Former University of Toledo football coach Tom Amstutz once told the Eastern Maumee Chamber of Commerce that his student-athletes spend more time in the classroom than on the football field.
He was not referring to their studies — he meant their involvement in leadership activities and classes specific to football, such as seminars on how to deal with media.
There is one local high school football coach who also thinks out of the box when it comes to leadership skills for his student-athletes.
Eastwood gridiron coach Jerry Rutherford and his players were honored at a board meeting Monday night for their continued participation in Bowling Green’s Walk for Hope/Out of the Darkness Walk over the last couple years. The event was sponsored by the Wood County Suicide Prevention Coalition.
“When you go over there for a walk, they had a number of different things going on to make you aware of depression and causes of suicide. I thought it was good for our kids to be involved in it,” Rutherford said.
|Eastwood football coach Jerry Rutherford consults on the
sidelines with a player during a game. (Press file photo by
“We would get 35 to 40 kids involved in it. It would be like a two-and-a-half mile walk through downtown Bowling Green. It was pretty well attended to. It was always a nice day — something else to do. It was in early October, it was warm,” Rutherford continued.
“You see a lot of people over there and you’d see some people you didn’t realize how they had been affected by a family member or someone who took their own life, and you’d be like, ‘Oh, I never knew that.’ There would be people who would come up who would be like, ‘Thanks for coming.’ It was pretty neat.
“We were the only (football team) over there that took part. I mean, there were a lot of people, though. I would say that. There were groups, families and stuff. It was pretty interesting.
“We had a lot of our guys raise money and our football program gave money, and we went over and walked on a Sunday afternoon. We had the walk again in 2008, so we got involved in it then.”
The football team was originally scheduled to receive the award during a Thanksgiving, Hope, and Remembrance Program at Bowling Green High School last November, but the team’s football banquet had been scheduled the same night.
So, Bill Donnelly from the Children’s Resource Center in BG came to Monday’s board meeting to present the plaque to the team.
“He said they had 700 walkers (in BG), which is one of the largest walks. He said the largest walk was in Chicago — they had 1,000, and in Bowling Green they had 700,” Rutherford said. “It’s a national thing through the American Foundation for Suicide Prevention — they have these Out of the Darkness Walks all over the nation.”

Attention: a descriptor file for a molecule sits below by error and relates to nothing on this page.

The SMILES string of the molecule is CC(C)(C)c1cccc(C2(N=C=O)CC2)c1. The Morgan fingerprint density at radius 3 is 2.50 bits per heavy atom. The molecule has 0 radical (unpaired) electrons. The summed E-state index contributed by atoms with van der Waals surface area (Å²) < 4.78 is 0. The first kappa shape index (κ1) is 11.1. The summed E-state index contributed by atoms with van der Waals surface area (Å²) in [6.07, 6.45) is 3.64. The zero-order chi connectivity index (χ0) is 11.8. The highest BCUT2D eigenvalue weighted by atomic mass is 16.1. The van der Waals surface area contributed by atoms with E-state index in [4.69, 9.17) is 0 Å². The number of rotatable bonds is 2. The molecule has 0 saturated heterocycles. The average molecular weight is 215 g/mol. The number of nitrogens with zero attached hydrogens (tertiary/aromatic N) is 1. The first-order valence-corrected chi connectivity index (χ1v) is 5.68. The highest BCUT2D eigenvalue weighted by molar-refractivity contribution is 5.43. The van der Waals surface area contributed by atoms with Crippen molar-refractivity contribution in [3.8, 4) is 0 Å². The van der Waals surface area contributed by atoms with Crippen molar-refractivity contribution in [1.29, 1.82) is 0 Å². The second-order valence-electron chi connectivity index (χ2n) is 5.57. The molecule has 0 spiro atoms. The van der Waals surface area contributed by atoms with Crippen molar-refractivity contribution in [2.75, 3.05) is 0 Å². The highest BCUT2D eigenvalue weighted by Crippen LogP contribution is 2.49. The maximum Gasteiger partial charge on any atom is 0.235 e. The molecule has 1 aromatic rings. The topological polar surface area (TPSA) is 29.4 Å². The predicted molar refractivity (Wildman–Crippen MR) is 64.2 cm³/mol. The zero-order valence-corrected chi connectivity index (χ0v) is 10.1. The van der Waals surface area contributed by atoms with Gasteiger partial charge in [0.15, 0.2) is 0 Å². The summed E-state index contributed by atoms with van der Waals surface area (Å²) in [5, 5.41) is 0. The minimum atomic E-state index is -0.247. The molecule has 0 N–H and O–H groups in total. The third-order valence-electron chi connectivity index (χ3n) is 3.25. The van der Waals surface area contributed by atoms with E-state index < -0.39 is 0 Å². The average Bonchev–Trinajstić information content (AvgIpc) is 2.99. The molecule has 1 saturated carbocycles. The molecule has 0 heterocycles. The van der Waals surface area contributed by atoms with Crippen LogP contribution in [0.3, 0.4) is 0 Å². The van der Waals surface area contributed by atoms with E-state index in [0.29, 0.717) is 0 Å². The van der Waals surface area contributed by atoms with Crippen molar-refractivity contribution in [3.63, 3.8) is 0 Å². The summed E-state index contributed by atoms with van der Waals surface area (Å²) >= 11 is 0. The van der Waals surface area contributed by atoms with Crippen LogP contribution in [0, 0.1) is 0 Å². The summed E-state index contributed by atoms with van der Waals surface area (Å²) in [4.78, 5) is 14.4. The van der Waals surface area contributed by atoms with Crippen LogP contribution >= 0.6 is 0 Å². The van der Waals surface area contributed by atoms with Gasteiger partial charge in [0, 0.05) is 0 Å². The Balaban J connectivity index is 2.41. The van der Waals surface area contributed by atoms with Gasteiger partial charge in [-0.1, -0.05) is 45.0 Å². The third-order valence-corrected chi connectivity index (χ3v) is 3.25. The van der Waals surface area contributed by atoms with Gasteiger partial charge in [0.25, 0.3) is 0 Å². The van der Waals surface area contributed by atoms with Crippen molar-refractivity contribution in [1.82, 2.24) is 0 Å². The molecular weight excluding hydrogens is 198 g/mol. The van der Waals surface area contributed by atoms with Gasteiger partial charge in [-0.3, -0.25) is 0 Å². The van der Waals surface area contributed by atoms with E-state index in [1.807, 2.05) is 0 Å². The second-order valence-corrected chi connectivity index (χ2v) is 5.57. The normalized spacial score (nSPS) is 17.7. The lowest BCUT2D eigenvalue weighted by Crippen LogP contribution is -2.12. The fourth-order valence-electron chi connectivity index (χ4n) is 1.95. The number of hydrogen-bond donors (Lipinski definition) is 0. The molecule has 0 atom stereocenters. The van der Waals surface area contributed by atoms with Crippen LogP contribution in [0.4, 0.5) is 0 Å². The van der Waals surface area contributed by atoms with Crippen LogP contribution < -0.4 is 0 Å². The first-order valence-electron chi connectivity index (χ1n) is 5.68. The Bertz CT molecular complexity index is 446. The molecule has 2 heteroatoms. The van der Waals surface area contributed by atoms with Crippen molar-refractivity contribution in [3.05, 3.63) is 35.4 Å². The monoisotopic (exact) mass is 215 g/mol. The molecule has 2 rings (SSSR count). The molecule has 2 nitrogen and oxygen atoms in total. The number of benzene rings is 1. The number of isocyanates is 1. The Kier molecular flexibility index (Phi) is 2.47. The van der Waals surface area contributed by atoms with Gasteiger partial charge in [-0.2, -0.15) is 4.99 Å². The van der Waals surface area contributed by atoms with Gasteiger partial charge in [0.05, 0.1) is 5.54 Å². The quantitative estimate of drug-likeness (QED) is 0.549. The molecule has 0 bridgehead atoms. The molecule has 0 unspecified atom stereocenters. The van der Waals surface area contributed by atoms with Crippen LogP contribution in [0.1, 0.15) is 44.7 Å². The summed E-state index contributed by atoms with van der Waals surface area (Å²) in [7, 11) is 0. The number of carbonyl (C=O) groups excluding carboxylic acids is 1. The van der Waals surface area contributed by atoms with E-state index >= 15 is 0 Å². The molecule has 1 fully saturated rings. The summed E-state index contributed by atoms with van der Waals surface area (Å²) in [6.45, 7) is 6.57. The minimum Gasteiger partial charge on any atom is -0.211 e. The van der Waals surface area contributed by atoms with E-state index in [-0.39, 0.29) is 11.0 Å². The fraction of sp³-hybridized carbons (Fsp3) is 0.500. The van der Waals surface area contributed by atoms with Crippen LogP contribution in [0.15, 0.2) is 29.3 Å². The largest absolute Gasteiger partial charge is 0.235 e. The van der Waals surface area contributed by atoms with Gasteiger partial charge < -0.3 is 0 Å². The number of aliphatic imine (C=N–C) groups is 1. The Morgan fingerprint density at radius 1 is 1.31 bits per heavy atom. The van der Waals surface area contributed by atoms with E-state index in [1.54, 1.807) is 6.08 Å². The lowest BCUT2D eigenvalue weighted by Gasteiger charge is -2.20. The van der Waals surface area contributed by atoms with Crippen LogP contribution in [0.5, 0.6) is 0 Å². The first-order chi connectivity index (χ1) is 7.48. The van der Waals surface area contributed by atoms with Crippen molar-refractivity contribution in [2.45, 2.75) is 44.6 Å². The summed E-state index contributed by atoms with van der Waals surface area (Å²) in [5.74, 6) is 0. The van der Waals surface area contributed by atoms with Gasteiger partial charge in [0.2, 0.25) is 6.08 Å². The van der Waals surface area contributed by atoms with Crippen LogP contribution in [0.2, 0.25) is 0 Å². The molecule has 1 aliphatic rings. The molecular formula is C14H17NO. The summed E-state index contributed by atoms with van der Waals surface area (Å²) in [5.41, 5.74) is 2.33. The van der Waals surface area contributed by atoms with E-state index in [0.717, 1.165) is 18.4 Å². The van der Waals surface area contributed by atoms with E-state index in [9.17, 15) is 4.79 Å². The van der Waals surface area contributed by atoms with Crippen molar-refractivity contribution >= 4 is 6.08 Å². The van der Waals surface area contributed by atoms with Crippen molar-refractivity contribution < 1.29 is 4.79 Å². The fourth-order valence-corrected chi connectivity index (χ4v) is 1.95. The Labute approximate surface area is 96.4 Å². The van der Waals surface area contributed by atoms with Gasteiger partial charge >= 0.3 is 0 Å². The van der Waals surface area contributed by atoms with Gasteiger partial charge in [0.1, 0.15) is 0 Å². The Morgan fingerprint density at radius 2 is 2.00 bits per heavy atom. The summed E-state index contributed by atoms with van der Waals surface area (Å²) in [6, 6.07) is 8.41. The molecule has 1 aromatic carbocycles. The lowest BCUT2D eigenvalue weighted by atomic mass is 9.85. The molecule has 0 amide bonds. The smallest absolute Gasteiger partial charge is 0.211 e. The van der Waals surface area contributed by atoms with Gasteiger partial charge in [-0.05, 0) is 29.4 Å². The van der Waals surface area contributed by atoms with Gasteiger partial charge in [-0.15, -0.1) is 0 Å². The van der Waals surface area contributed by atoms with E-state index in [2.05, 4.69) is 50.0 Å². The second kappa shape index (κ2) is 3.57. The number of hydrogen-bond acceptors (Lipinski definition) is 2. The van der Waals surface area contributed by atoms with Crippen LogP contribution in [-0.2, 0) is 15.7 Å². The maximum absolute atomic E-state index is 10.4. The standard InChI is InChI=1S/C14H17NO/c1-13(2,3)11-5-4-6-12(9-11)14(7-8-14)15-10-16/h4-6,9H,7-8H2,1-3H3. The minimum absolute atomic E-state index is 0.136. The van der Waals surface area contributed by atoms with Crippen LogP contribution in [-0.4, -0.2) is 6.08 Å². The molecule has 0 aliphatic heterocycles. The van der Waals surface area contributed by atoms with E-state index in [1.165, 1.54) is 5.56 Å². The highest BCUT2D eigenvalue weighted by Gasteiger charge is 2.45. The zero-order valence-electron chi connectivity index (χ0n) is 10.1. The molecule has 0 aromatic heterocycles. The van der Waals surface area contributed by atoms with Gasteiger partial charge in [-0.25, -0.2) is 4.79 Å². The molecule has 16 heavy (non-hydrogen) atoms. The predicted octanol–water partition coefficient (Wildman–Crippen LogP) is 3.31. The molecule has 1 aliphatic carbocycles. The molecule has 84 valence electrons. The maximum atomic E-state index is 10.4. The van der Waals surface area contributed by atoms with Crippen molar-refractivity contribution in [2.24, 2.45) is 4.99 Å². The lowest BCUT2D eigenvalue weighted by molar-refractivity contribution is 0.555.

Eastwood Superintendent Brent Welker sent a statement to The Press, stating, “Obviously, we are extremely proud of Coach Rutherford and our student-athletes for participating in the Out of the Darkness walks. We need to build awareness regarding depression and its impact on young people. By standing up as a team, they give strength and hope to young people who are battling with depression and thoughts of suicide.”
Things like this are nothing new for Rutherford. He was the one who once took his players to an equine therapeutic riding facility to improve their agility. He was the one who took players to watch Bowling Green State University football practices to study the offense under then-coach Urban Meyer.
Rutherford is also the one who got to introduce former Cleveland Browns football coach Sam Rutigliano at a district-wide Fellowship of Christian Athletes dinner.
“(Jerry) actually came in to a coaches’ clinic where Sam Rutigliano, the former football coach for the (Cleveland) Browns was speaking, and Jerry came in and gave his testimony of how FCA has affected his life,” Northwest Ohio FCA Campus Director Matt Medina told The Press.
Medina, a 1989 graduate of Clay, was active in FCA as a high school student-athlete. Medina says Rutherford helps lead the charge throughout the region.
“Jerry’s involvement with the FCA is because of his sons. Because his sons were involved in FCA, he has opened up his home, letting them meet there occasionally. He has also given me the opportunity to speak to his football team,” Medina said.
“He is really intellectual. He’s been coaching at the same school for nearly 30 years, so I mean he’s had an impact at the school in all ways. I hate to take away any of his fire because he’s a great person to listen to and he’s a great guy to let me into the school this past year to let me speak to the football team,” Medina continued.
Rutherford said, “Matt’s a good guy. I really like Matt. I’ve gotten to know him over the last couple years, and he is a really good man,”
“I think it is (FCA) good for our kids. I don’t really get involved in it here at school as much. We have our own leader,” Rutherford added.
Coach Rutherford’s son, Craig, won a Humanitarian Award from FCA, and last fall was helping as an Eastwood assistant coach. Craig finished his senior year playing football for the Bowling Green Falcons in 2009 and is now teaching middle school mathematics in the Anthony Wayne district.